The Serbian sweetheart of 2007 has lost his New York support.
That bad blood between Novak Djokovic and Andy Roddick that we discussed? It bubbled all over center court last night. After Djokovic’s hard-earned four set victory over Andy Roddick last night, he shot back in a post-match on-court interview at Roddick for implying that he was faking his injuries.
"Well obviously, you know, Andy was saying I have 16 injuries after last match, so obviously I don’t, right?," said Djokovic in the interview.
The boos began, but Novak, amazingly, did not stop there.
"Like it or not, it’s like that," he said.
The USA anchor Michael Barkann tried to give him a helping hand. Djokovic didn’t bite.
"Well, I know, they’re already against me because they think I’m faking everything, so it’s alright." he said.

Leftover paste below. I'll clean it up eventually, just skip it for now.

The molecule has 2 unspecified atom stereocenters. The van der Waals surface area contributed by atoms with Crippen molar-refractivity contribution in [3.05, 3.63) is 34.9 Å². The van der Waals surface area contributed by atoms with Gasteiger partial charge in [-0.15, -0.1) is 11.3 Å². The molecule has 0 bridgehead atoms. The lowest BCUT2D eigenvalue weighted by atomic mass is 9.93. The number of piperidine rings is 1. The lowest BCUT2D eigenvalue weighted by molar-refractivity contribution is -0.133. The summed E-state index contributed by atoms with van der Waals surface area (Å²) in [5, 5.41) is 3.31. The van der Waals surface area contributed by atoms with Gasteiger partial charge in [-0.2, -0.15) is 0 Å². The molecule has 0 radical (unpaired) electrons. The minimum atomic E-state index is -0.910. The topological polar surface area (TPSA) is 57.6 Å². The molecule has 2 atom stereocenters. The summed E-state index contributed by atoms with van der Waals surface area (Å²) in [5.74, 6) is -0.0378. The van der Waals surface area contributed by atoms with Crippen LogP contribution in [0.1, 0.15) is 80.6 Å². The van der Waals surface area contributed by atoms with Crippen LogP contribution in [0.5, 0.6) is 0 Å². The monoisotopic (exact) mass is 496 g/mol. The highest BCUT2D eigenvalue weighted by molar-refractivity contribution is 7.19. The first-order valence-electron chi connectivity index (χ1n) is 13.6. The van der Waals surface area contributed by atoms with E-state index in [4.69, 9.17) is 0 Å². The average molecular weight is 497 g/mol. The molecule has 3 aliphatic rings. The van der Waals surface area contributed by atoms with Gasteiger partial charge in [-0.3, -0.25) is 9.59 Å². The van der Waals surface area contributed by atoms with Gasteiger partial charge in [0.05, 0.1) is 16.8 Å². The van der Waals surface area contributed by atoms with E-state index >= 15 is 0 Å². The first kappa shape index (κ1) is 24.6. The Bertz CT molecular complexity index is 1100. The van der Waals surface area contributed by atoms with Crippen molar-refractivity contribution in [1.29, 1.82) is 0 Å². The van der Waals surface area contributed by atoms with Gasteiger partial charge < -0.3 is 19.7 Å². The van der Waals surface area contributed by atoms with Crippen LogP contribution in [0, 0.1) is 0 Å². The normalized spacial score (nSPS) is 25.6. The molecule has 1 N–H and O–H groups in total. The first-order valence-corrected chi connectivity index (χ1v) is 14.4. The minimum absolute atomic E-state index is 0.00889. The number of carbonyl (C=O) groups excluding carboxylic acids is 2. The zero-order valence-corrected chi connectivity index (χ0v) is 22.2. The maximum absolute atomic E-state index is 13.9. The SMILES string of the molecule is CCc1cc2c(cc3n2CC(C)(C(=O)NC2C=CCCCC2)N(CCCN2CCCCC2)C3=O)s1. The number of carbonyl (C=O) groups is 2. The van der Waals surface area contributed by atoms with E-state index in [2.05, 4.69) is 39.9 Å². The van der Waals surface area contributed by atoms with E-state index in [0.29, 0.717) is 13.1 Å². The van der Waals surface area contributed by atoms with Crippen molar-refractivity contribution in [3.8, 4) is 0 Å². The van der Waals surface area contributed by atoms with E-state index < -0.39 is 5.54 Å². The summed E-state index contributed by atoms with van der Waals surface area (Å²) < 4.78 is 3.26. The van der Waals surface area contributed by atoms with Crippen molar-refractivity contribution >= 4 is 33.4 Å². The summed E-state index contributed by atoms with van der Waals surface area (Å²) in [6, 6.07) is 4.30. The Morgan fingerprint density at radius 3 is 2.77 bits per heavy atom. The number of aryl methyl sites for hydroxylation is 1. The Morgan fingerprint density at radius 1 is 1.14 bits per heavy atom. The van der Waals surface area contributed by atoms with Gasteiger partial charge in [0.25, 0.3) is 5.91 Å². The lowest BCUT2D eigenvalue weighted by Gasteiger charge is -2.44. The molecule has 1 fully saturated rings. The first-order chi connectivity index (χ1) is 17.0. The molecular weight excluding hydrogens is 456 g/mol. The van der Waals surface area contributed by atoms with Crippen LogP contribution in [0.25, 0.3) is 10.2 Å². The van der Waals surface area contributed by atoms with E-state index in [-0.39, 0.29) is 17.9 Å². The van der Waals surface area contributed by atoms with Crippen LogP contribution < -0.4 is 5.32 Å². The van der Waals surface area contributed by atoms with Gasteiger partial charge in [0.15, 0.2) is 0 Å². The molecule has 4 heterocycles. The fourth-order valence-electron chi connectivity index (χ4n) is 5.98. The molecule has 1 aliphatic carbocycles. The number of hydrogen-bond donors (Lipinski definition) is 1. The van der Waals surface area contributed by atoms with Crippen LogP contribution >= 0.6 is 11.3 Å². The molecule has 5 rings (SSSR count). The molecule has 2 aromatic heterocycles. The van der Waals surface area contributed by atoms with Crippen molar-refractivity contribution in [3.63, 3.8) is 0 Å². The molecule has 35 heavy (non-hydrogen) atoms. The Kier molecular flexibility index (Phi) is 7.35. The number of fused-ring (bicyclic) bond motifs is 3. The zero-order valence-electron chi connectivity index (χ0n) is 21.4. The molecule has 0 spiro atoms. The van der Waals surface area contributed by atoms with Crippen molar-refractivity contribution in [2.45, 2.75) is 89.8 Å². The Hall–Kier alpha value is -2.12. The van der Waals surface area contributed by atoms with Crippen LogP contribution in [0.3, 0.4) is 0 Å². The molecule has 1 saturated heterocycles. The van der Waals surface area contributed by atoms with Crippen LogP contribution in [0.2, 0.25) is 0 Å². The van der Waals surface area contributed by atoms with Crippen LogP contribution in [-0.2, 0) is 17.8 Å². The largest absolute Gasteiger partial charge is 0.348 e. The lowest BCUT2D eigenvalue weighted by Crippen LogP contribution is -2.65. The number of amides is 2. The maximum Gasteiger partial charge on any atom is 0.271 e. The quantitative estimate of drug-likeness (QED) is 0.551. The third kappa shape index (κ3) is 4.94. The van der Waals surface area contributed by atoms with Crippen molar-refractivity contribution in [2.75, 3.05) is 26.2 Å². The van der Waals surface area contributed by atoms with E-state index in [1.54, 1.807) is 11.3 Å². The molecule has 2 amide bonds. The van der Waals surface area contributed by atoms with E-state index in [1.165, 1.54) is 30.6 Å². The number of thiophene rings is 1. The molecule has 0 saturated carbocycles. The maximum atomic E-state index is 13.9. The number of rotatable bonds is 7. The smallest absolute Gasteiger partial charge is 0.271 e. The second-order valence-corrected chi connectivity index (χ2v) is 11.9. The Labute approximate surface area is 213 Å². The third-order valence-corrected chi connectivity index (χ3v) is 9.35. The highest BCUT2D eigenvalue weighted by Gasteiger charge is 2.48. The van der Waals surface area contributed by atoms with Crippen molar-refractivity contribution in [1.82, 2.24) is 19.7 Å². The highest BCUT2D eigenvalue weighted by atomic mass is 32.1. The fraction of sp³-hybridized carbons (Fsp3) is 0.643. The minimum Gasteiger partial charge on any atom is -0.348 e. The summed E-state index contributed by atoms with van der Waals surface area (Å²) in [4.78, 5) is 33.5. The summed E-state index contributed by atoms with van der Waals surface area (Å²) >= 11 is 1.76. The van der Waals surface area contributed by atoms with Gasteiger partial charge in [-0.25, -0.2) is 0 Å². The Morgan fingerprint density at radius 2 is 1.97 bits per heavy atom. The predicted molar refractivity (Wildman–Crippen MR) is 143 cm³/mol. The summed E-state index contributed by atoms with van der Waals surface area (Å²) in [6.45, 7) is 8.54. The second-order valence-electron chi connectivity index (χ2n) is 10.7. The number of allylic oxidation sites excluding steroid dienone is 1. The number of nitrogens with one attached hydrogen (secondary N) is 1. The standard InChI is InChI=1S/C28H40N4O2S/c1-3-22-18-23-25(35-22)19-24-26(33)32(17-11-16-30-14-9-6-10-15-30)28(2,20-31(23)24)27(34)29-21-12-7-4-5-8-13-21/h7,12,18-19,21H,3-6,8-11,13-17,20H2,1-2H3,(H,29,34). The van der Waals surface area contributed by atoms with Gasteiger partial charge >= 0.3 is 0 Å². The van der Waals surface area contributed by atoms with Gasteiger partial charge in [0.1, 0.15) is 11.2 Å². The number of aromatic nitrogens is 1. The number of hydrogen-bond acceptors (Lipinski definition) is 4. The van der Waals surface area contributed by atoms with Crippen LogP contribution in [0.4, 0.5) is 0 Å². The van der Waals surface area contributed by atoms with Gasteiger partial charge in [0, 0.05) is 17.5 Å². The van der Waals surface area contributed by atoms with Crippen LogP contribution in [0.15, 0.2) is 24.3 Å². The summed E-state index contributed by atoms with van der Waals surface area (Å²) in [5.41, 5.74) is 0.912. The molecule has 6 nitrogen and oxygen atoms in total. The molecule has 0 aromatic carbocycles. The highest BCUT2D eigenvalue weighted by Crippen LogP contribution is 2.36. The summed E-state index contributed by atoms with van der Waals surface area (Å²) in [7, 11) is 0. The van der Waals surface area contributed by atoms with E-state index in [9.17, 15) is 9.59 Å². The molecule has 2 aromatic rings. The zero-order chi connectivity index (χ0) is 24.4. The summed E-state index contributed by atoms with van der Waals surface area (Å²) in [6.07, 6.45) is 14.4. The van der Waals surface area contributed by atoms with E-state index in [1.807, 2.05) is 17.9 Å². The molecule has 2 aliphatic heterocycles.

More boos. Another chance from Barkann. Djokovic went deeper.
"That’s not nice, anyhow, to say in front of this crowd that I have 16 injuries and that I’m faking it."
And then it really, really came down on him.
Here’s a lesson: Act gracious and you’re fine. Act like a brat? You’re done. If you’re getting booed by a New York crowd, and you’ve got more matches to play, don’t dig yourself any deeper.
New York sports fans are simple. If you beat the American, play it nice, like the way Federer has for years when he beat the likes of Agassi, Blake and Roddick, and you’ll be just fine. But put some salt in the wound, and act a little whiny, and then you’re screwed.
Richard Johnson, the editor of Page Six for the New York Post who was walking out of the stands in a perfectly fitted seersucker blazer, said he didn’t care for it at all.
"He deserved to get booed," he said.
"He should have said, ‘Andy Roddick played a great thing,’ and that’s it," he continued.